4 misuses of Bartle’s Four in narrative design

Over on Zen of Design, Damion Schubert discussed several ways to misappropriate Bartle’s 4 player types in designing MMOs.  However, you can address some of these design challenges by how you incorporate story, characters, and dialog.  While many insist stories are irrelevant in MMOs, reportedly 25% of MMO players actually read quest dialog and 100% travel through story-based worlds, so clearly MMO developers need to explore narrative as a design tool.  Below are a few suggestions on how not to misuse Bartle’s Four when it comes to narrative design.  As theft is the highest form of flattery, I’ll steal some of Damion’s concepts, as well as add a few of my own. 

1.  Don’t take the the four type names literally.  Explorers and game story match well, because a great way to convey story is through the world your player explores.  However, some take interest in exploring other aspects of the game — such as the game story and game characters themselves.  Weaving in strong story and dialog is a great way to motivate these types of explorers.

2.  Don’t assume players are all one type or another, or that they are set in stone.  Just because your MMO is composed of 90% killers doesn’t mean you can get away with poorly designed story or characters.  If the design of your narrative, gameplay, and world is compelling enough, you can actually win over a few converts from the ranks of other types.  Furthermore, those killers could already have a strong secondary type.  For example, in MMOs, I have a strong achiever bias.  While playing City of Heroes, I ploughed through quests, without reading the text or paying attention to the story.  However, when I went into a zone where the buildings were caved in and in ruins, I thought, “What happened?”  My explorer gene kicked in and I started running around, looking for a plaque that might give an explanation for the zone.

3.  Don’t ignore the other types with your method of conveying game story.  You might be able to get away with big blocks of story text in appealing to explorers, but you’ll be ignoring the other types in the process.  According to Bartle, killers are people of few words — you need to tell them the game story in as few words as possible.  Like in the CoH example above, no text was even necessary to get me interested in the story.  You won’t be wasting your time designing narrative for these player types.  Good narrative design can add a reason to achieve for the achievers, a reason to kill for the killers, and a reason to socialize for the socializers.

4.   Don’t spend too much time writing for just one player type.  While writing a quest for phat loot will appeal to the achievers or killers, it may not appeal to others.  Try to write story and quests that can appeal to many types at once.  Years ago I heard of an in-game event where the starting city for, say, the orcs was raided by an NPC army.  Players stayed up all night trying to defend the city before it eventually fell.  Because of a story-based event, all four player types banded together.  If anyone remembers what game this event happened in (possible EQ?), please let me know.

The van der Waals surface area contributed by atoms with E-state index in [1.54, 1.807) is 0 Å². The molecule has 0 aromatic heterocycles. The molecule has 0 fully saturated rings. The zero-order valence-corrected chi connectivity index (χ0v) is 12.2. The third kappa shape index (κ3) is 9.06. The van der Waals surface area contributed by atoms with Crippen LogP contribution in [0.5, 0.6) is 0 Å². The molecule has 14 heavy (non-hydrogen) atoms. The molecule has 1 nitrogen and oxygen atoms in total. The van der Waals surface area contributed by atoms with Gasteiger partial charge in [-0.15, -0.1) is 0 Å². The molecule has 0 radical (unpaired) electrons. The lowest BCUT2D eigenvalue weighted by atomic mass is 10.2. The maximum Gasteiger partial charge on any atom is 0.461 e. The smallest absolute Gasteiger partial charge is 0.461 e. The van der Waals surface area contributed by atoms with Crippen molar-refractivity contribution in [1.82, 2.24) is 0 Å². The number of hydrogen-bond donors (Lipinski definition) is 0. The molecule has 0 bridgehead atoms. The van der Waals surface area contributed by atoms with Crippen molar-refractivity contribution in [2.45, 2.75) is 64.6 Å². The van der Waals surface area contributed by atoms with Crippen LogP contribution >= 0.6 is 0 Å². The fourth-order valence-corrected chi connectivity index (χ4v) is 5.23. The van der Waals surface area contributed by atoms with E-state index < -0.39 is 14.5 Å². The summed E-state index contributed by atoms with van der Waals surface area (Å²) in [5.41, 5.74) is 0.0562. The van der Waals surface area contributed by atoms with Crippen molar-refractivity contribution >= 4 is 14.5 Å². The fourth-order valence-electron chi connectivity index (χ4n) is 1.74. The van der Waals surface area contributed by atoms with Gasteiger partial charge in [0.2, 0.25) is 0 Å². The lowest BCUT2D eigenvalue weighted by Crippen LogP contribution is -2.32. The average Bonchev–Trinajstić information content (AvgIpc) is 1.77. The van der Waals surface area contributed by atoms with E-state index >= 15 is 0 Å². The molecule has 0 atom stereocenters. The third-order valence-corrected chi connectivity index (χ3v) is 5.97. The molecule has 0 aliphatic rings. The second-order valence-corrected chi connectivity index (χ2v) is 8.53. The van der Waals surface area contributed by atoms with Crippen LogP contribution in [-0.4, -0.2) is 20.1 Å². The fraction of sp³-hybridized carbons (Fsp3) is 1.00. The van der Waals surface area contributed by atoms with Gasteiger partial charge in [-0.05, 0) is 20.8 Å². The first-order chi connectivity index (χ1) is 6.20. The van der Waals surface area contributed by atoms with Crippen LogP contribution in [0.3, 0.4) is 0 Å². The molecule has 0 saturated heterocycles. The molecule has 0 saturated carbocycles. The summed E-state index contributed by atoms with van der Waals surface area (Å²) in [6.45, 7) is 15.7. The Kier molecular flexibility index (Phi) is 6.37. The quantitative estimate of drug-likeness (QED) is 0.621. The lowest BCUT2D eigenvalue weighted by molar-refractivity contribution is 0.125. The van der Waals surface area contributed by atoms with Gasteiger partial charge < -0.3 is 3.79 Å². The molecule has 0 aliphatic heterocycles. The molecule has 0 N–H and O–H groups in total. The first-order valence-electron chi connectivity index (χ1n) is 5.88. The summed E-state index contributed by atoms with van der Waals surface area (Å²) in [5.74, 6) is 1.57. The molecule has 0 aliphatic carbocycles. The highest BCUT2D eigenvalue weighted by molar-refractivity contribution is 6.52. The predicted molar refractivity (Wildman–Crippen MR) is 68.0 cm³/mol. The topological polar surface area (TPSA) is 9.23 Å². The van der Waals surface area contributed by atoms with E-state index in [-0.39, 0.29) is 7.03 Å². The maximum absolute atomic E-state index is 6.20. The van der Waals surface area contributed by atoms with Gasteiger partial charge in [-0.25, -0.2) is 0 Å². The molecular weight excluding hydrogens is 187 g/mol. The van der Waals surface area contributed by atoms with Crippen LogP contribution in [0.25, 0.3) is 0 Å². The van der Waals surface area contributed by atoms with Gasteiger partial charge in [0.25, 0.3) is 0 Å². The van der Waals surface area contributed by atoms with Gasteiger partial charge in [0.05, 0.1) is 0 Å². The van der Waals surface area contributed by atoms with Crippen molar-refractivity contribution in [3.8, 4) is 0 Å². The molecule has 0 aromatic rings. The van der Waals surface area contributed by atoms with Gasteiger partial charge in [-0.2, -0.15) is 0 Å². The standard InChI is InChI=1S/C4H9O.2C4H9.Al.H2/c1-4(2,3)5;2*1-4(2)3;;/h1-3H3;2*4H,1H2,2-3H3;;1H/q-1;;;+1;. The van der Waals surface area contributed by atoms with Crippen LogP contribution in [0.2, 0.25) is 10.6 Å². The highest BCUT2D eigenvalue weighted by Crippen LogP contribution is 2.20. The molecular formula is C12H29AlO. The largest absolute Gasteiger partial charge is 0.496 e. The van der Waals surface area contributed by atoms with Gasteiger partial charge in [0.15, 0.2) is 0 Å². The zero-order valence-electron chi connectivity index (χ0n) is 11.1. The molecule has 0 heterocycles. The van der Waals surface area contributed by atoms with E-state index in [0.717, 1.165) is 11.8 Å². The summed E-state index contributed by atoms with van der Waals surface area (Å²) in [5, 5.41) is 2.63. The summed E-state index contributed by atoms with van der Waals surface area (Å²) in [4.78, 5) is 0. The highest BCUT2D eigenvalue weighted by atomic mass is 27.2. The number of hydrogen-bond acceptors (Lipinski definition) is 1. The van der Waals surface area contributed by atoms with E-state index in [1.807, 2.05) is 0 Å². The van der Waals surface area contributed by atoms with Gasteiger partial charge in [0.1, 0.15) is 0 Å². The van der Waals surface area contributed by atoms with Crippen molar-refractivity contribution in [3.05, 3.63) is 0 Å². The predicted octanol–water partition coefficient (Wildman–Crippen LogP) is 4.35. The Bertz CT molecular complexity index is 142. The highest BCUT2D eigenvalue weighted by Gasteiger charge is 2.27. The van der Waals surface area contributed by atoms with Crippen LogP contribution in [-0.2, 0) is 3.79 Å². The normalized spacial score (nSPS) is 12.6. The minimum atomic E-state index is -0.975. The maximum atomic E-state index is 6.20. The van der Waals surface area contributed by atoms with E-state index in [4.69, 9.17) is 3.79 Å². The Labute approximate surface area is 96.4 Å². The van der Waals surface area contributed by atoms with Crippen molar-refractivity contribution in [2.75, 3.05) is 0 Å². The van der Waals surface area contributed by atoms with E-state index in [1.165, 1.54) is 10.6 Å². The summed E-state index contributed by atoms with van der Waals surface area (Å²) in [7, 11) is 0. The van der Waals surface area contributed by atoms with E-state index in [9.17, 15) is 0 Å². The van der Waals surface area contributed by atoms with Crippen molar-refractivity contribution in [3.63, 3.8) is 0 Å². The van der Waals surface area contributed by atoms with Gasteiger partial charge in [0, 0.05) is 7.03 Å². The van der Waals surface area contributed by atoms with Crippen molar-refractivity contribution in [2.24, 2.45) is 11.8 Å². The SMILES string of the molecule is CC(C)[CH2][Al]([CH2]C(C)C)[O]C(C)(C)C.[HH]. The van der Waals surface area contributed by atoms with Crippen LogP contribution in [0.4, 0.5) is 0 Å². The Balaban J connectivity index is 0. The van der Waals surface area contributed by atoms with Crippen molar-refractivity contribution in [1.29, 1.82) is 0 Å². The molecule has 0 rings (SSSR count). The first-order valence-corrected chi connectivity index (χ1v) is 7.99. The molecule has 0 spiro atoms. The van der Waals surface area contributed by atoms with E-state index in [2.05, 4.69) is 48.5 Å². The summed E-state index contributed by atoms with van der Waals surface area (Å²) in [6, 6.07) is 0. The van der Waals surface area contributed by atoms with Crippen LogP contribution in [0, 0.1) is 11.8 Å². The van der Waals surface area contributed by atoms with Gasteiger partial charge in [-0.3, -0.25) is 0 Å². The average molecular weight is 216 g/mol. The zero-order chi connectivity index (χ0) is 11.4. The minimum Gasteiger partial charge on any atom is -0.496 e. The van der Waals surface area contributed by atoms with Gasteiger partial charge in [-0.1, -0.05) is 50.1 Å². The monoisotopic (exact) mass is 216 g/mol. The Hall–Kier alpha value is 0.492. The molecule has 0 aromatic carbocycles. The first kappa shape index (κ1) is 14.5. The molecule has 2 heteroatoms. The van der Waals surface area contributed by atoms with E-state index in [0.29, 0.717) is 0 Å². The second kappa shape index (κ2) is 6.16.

And the last tip — when designing for MMO player types, don’t forget narrative design, which can include story, characters, and items as well as gameplay and level design.  Despite naysayers about story in MMOs, it’s yet another tool for gaining traction with players, whether they fall under Bartle’s types or your own. 

Question Mark Last week’s game dialog came from Owyn the Blademaster in The Elder Scrolls: Oblivion. More Guess that Game Dialog to come!

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Published in: on October 15, 2007 at 1:24 pm  Comments (4)  

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4 CommentsLeave a comment

  1. […] you have all these player types in mind, though, you will need to avoid the 4 misuses of Bartle’s Four.  What other wisdom is buried in D&D?  Stay […]

  2. While it’s good to make any single design attractive to multiple playstyles, it’s often worthwhile to design separate content for different styles. The trick is to design for them as cooperative roles. Allow players to act separately and yet augment each other’s gameplay by doing so.

    Games have long included cooperative roles in the form of classes, but it should go beyond that. Economy is another way. Allow explorers to wander through wilderness and puzzlers to unlock treasures; then reward them for bringing their discoveries back to the market and community. Likewise, enable killers and achievers to empower explorers and puzzlers through financial support or the clearing of paths.

  3. Sure, we’ve certainly seen cooperative roles in MMOs. I saw in Gemstone and in WoW thieves who would just sit in the city and open boxes, while the explorers would return with their boxes for them to open. This type of design is great for emergent story, though its benefit to narrative story is not immediately apparent.

    It might be interesting if it’s a story that would only become apparent if you were sitting in the city opening 20 boxes in a row. A series of items that tell a story, and if you open them out of order, you kinda get the story, and if you open them in order, you get the story and win cookies.

    Of course, you could be an exploring achiever, and wouldn’t wait for everyone to bring their phat loot. The dangers of ignoring point number 2.

    -Anne

  4. […] We often talk about writing and designing a game for each gamer type, especially Bartle’s Four.  Now’s your chance to find out where you lie.  GamerDNA has hit 500,000 tests today and […]


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